Meanwhile, prepare the orange mixture. Cut the oranges into segments, remove any pith or seeds but keep the skin on. Place them in a saucepan with the orange juice, a few spoonfuls of water, the two kinds of cinnamon, and the sugar. Reduce over medium heat for about 20-30 minutes, or until no juice is left the mixture has caramelized.

Lift the chicken pieces out of the pan with a slotted spoon and place on a wide serving dish. Pour the sauce from the pan over the chicken, then spoon the orange mixture on top. Garnish with a sprinkling of sesame seeds.
But we hae meat and we can eat
And sae the Lord be thanket
Back to Top
TasunkaWitko View Drop Down
Admin Group
Admin Group
Avatar

Joined: 25 January 2010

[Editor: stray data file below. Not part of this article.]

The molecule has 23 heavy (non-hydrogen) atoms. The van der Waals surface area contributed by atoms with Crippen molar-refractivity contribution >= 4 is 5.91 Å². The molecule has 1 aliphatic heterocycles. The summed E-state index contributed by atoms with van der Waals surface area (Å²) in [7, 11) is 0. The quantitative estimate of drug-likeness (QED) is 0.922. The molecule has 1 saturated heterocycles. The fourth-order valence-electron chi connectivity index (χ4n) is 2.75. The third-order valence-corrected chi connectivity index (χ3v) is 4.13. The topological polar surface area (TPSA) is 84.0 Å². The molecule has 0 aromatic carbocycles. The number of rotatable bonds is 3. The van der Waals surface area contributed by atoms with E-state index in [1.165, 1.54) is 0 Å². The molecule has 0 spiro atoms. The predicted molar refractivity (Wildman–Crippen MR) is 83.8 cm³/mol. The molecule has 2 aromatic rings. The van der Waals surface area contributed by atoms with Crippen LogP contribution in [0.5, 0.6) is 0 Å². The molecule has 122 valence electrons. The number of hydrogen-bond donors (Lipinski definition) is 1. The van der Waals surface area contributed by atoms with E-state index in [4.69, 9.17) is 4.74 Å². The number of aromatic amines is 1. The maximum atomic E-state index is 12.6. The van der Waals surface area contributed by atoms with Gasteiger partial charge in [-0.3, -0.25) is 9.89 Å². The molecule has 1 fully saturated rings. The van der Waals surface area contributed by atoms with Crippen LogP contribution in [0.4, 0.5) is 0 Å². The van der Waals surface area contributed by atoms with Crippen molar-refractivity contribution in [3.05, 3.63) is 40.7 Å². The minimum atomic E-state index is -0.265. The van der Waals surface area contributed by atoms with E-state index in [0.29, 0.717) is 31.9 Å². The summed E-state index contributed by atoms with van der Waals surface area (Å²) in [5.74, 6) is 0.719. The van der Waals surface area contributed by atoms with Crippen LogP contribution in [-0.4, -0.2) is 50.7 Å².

Location: Chinook, MT
Status: Offline
Points: 8660
Post Options Post Options   Thanks (0) Thanks(0)   Quote TasunkaWitko Quote  Post ReplyReply Direct Link To This Post Posted: 25 July 2018 at 08:49
Brook - both of these really look good; my list grows yet more!

If a person were to try the Sephardic recipe with chicken thighs, how many do you think would be needed? At first glance, it appears to be 16 thighs, but that sounds like an awful lot.
If you are a visitor and like what you see, please click here and join the discussions in our community!
Back to Top
Margi Cintrano View Drop Down
Master Chef
Master Chef
Avatar

Joined: 03 February 2012
Location: Spain
Status: Offline
Points: 5869
Post Options Post Options   Thanks (0) Thanks(0)   Quote Margi Cintrano Quote  Post ReplyReply Direct Link To This Post Posted: 25 July 2018 at 16:13

Lovely récipe Brook, the chicken with oranges and saffron ..  

Thank you for posting ..   
www.guidepost.es
Gourmet´s Choice - Time Out In Spain ...

WEBSITE: www.visionsgourmandes.com
www.issuu.com / Beyond Taste, Oltre il Gusto ..
Back to Top
HistoricFoodie View Drop Down
Master Chef
Master Chef


Joined: 21 February 2012
Location: Kentucky
Status: Offline
Points: 4461